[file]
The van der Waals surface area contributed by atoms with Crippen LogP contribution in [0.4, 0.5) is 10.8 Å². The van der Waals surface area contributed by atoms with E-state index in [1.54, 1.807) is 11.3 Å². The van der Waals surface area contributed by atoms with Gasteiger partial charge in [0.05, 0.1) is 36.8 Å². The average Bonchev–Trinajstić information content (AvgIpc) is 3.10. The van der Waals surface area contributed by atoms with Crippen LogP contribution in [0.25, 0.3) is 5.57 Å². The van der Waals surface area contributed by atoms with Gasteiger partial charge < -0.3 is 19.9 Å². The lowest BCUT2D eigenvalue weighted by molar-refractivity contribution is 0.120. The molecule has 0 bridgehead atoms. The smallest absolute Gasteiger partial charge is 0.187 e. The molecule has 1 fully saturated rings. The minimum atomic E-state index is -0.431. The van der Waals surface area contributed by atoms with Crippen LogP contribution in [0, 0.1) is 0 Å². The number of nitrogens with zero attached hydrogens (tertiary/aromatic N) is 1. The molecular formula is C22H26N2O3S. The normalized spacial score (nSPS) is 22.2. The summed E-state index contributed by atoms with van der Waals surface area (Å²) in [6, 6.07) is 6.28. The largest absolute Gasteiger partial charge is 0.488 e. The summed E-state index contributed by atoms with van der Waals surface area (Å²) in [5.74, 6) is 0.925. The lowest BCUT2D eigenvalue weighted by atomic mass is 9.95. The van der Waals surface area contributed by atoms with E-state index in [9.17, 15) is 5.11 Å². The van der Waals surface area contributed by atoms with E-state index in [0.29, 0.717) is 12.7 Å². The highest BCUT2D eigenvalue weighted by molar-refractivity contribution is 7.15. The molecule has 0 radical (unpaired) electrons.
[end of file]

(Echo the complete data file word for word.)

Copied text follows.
The van der Waals surface area contributed by atoms with Crippen LogP contribution in [0.4, 0.5) is 10.8 Å². The van der Waals surface area contributed by atoms with E-state index in [1.54, 1.807) is 11.3 Å². The van der Waals surface area contributed by atoms with Gasteiger partial charge in [0.05, 0.1) is 36.8 Å². The average Bonchev–Trinajstić information content (AvgIpc) is 3.10. The van der Waals surface area contributed by atoms with Crippen LogP contribution in [0.25, 0.3) is 5.57 Å². The van der Waals surface area contributed by atoms with Gasteiger partial charge < -0.3 is 19.9 Å². The lowest BCUT2D eigenvalue weighted by molar-refractivity contribution is 0.120. The molecule has 0 bridgehead atoms. The smallest absolute Gasteiger partial charge is 0.187 e. The molecule has 1 fully saturated rings. The minimum atomic E-state index is -0.431. The van der Waals surface area contributed by atoms with Crippen LogP contribution in [0, 0.1) is 0 Å². The number of nitrogens with zero attached hydrogens (tertiary/aromatic N) is 1. The molecular formula is C22H26N2O3S. The normalized spacial score (nSPS) is 22.2. The summed E-state index contributed by atoms with van der Waals surface area (Å²) in [6, 6.07) is 6.28. The largest absolute Gasteiger partial charge is 0.488 e. The summed E-state index contributed by atoms with van der Waals surface area (Å²) in [5.74, 6) is 0.925. The lowest BCUT2D eigenvalue weighted by atomic mass is 9.95. The van der Waals surface area contributed by atoms with E-state index in [9.17, 15) is 5.11 Å². The van der Waals surface area contributed by atoms with E-state index in [0.29, 0.717) is 12.7 Å². The highest BCUT2D eigenvalue weighted by molar-refractivity contribution is 7.15. The molecule has 0 radical (unpaired) electrons.